The NSW Department of Primary Industries (DPI) understand the value and importance of regular ongoing research on Fish Aggregating Devices (FADs). DPI have implemented a monitoring program at the FADS which uses stereo video technology linked to a GPS to record the sizes and positions of fish around the FADs. This information is vital to understanding the size frequencies of fish that visit the FADs, as well as how the FADs are used spatially.
Catch information from recreational fishers is essential for the ongoing development and enhancement of the DPI FADs program. Recreational fishers are encouraged to participate in tagging to assist DPI in collecting data for the FADs program. Results so far have shown that approximately 96% of FAD captures are mahi-mahi (Coryphaena hippurus). The remaining 4% consisted of a variety of pelagic fish species including striped marlin (Tetrapturus audax) and wahoo (Acanthocybium solandri).
The DPI FADs program has resulted in mahi mahi becoming one of the most popular and reliable pelagic sportfish targeted by recreational anglers off the coast of NSW. The yellow pelagic tag should be used to tag mahi mahi.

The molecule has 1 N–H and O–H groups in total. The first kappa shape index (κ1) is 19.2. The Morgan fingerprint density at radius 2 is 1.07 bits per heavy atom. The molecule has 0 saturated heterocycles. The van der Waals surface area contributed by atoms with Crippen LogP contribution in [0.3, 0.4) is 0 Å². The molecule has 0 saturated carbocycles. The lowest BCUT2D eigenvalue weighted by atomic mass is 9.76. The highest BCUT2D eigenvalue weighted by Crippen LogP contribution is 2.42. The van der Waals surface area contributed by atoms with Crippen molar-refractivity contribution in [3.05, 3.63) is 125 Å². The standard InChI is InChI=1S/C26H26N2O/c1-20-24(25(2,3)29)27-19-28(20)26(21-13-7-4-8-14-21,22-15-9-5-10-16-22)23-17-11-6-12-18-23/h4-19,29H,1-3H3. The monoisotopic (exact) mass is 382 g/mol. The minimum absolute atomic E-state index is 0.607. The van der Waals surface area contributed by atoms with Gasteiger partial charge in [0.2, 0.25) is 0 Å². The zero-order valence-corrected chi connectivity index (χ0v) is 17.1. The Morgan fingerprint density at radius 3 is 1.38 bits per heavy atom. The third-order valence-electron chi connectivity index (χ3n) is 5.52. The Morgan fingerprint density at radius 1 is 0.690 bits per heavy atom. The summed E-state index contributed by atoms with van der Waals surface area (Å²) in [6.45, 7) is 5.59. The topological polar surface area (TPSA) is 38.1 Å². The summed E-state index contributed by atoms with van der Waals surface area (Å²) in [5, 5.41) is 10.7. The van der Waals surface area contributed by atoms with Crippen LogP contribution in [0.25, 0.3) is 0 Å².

Never try to tag a small mahi-mahi while the fish is in the water or dangling from a hook. Placing the fish on a piece of wet foam or sponge helps to subdue the fish considerably, reduces stress and increases post tagging survival rates. Before the fish is brought into the boat, have a tag in the applicator, a wet towel and a measuring device ready. Follow these simple steps:
Large mahi-mahi (fish over 6 kilograms and roughly 90 centimetres fork length) should be tagged in the water. When tagging a mahi-mahi in the water, the vessel should continue its forward motion as the fish is brought along side, helping to subdue the fish by keeping it swimming while beside the boat. Tagging should not be attempted until the fish has settled down and presents a clear, stable view of its side. Follow these simple steps:
Please note: It is very important that accurate data on each fish is recorded on the tag-return card to maximize the value of any recaptured fish. Accurate GPS waypoints (WGS84) or the FAD you are fishing at is critical for determining position of the first release and recapture. Please print clearly on the card.
Yellow pelagic tags and applicators can be issued to clubs or individual anglers by contacting the FADs program coordinator on (02) 4424 7423. Alternatively email firstname.lastname@example.org stating your name, postal address, contact phone number, number of tags you require and the location you intend to fish.